The Thrill of Night Diving in Lembeh: Exploring the Mysterious World Underwater
Every scuba diver who has tried night diving knows the thrill of making an entry into the water at night. The heightened excitement of swimming in the dark led by a single torch beam – and then there’s the nocturnal critters, which in Lembeh certainly don’t disappoint! In this article we’ll take a look at the nocturnal critters, how we night dive from Lembeh Resort, underwater photography at night, and making your first night dive.
Nocturnal Critters in the Lembeh Strait
Here at Lembeh Resort, we don’t stop diving when day turns to night – we go critter hunting! We aim to leave the resort as the sun is setting and we go to the sites that we know are most productive at that time – our critters move around!
Many of the critters for which Lembeh is most famous are nocturnal so night diving is essential if you want to see all of the marine species that are on offer. We recommend that all divers take at least one night dive during their stay.
Here are the most common genera, and a handful of the most iconic species, you can see on our night dives…
Night dives are one of the best opportunities for spotting cephalopods (octopus, cuttlefish and squids) – and a lot of them! Cephalopod highlights on night dives include starry night octopus, long arm octopus, pygmy cuttlefish, and look out for squids using your torch light for hunting.
The Lembeh Strait has more species of crustaceans than anything else. From tiny emperor shrimp to huge spiny lobsters and everything in between. Some of our favorite species to spot include decorator crabs, sponge crabs, harlequin shrimps, and slipper lobsters.
Probably one of the most iconic nocturnal critters found in the Lembeh Strait is the stargazer. Known for its somewhat gruesome appearance this ambush predator buries into the sand where it lays in wait. This is a perciform fish with eyes positioned on the top of its head – hence the name.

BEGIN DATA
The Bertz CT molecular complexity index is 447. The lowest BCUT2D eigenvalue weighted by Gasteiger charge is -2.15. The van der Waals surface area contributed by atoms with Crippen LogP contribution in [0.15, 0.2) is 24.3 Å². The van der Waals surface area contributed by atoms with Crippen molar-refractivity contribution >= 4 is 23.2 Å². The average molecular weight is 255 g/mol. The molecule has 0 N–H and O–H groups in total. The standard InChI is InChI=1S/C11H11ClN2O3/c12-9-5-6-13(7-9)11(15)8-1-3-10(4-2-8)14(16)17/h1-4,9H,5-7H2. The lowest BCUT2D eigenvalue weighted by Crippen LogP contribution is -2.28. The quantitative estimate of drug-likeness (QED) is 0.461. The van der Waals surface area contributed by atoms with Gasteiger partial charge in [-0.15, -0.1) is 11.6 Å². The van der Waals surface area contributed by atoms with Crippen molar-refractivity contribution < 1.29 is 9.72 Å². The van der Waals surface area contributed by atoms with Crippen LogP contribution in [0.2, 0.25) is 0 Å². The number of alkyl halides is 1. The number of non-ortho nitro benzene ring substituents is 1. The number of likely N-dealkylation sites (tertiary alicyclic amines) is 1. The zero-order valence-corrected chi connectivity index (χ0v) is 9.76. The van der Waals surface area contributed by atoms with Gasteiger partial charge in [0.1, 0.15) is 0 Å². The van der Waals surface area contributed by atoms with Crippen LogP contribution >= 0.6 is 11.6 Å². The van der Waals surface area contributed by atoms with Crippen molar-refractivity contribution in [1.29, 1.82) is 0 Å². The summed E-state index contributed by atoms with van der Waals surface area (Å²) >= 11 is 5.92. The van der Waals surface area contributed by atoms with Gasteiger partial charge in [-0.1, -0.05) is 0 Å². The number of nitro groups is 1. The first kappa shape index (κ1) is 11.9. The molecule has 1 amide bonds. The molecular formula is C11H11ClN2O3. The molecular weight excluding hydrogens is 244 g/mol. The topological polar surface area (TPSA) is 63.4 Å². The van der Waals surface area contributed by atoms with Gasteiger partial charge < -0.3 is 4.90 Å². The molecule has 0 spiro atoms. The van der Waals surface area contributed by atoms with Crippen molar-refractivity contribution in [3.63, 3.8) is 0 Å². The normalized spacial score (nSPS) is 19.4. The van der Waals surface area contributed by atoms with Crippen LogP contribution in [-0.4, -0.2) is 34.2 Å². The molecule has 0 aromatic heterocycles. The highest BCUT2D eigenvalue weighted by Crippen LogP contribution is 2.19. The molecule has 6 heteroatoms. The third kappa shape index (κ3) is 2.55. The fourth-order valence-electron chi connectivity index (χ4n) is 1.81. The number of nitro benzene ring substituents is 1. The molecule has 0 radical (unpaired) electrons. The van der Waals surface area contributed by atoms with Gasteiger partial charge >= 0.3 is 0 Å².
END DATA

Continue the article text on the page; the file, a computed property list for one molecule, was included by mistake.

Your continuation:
The Bobbit worm (Eunice aphroditois)
Commonly known as the sand striker or the Bobbit worm; the latter name is from the John and Lorena Bobbitt case. Where Lorena Bobbitt infamously cut off her husband’s appendage while he was sleeping! In accordance with the name, the Bobbit worm is a phenomenal predator.
How We Night Dive From Lembeh Resort
When making dusk or night dives we always start with a thorough briefing so you will know what to expect before entering the water. Our briefings include reminders about underwater communication at night, a dive site briefing, and entry and exit procedures. We have rental underwater torches for those who do not have their own.
Night Diving Photography Tips
- If you have a new camera rig, get familiar with it during a daylight dive first – you don’t want to be struggling with the controls and missing shots!
- If possible, dive the site during daylight hours first so you know what to expect – especially when diving reefs or bays. As many of our sites are black sand slopes, learning the layout of many sites is very easy.
- Plan your lighting in advance and be familiar with strobe settings and controls. If you are not sure how to handle night diving lighting, call in to the Photo Center before night diving and our Photo Center Assistants will be more than happy to advise you!
- It’s a great idea to have the best focus light you can so you are literally not shooting in the complete dark.
- Be considerate to the critters, limit your shots whenever possible. These are nocturnal critters and can be very skittish of lights, or freeze.
- As with daylight underwater photography, get closer, and then get closer again!
- Stay aware of where your dive guide is and stay in communication.
- Our guides are underwater photography trained and night diving is a great opportunity to ask them to back light subjects or use snoot for varying effects.
New to Night Diving?
While night diving may seem daunting to some and exciting to others, if you are new to night diving let us know. We can arrange for you to take your PADI Night Diving Adventure dive during your stay with Lembeh Resort.
Adventure dives involve reading a short chapter from the Advanced Open Water manual, followed by dive planning with your instructor – and then the night dive with your instructor by your side! This also counts as the first dive of your Advanced Open Water Course, or your Night Diver Specialty Course.
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